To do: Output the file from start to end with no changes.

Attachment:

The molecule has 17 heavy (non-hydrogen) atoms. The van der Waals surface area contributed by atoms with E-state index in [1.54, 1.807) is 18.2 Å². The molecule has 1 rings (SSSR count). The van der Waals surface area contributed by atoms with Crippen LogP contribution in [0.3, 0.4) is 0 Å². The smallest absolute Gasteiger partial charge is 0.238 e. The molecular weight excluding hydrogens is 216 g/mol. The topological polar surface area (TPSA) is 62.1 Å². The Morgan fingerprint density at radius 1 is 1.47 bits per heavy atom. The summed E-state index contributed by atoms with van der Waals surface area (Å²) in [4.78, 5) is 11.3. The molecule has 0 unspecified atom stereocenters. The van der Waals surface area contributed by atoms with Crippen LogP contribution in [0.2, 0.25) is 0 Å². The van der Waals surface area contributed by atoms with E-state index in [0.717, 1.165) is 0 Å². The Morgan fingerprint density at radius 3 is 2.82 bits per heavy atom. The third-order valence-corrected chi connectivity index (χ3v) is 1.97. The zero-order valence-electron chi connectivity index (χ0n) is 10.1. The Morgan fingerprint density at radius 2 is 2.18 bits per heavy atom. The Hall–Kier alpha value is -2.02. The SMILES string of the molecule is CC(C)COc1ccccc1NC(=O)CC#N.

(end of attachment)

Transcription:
The molecule has 17 heavy (non-hydrogen) atoms. The van der Waals surface area contributed by atoms with E-state index in [1.54, 1.807) is 18.2 Å². The molecule has 1 rings (SSSR count). The van der Waals surface area contributed by atoms with Crippen LogP contribution in [0.3, 0.4) is 0 Å². The smallest absolute Gasteiger partial charge is 0.238 e. The molecular weight excluding hydrogens is 216 g/mol. The topological polar surface area (TPSA) is 62.1 Å². The Morgan fingerprint density at radius 1 is 1.47 bits per heavy atom. The summed E-state index contributed by atoms with van der Waals surface area (Å²) in [4.78, 5) is 11.3. The molecule has 0 unspecified atom stereocenters. The van der Waals surface area contributed by atoms with Crippen LogP contribution in [0.2, 0.25) is 0 Å². The van der Waals surface area contributed by atoms with E-state index in [0.717, 1.165) is 0 Å². The Morgan fingerprint density at radius 3 is 2.82 bits per heavy atom. The third-order valence-corrected chi connectivity index (χ3v) is 1.97. The zero-order valence-electron chi connectivity index (χ0n) is 10.1. The Morgan fingerprint density at radius 2 is 2.18 bits per heavy atom. The Hall–Kier alpha value is -2.02. The SMILES string of the molecule is CC(C)COc1ccccc1NC(=O)CC#N.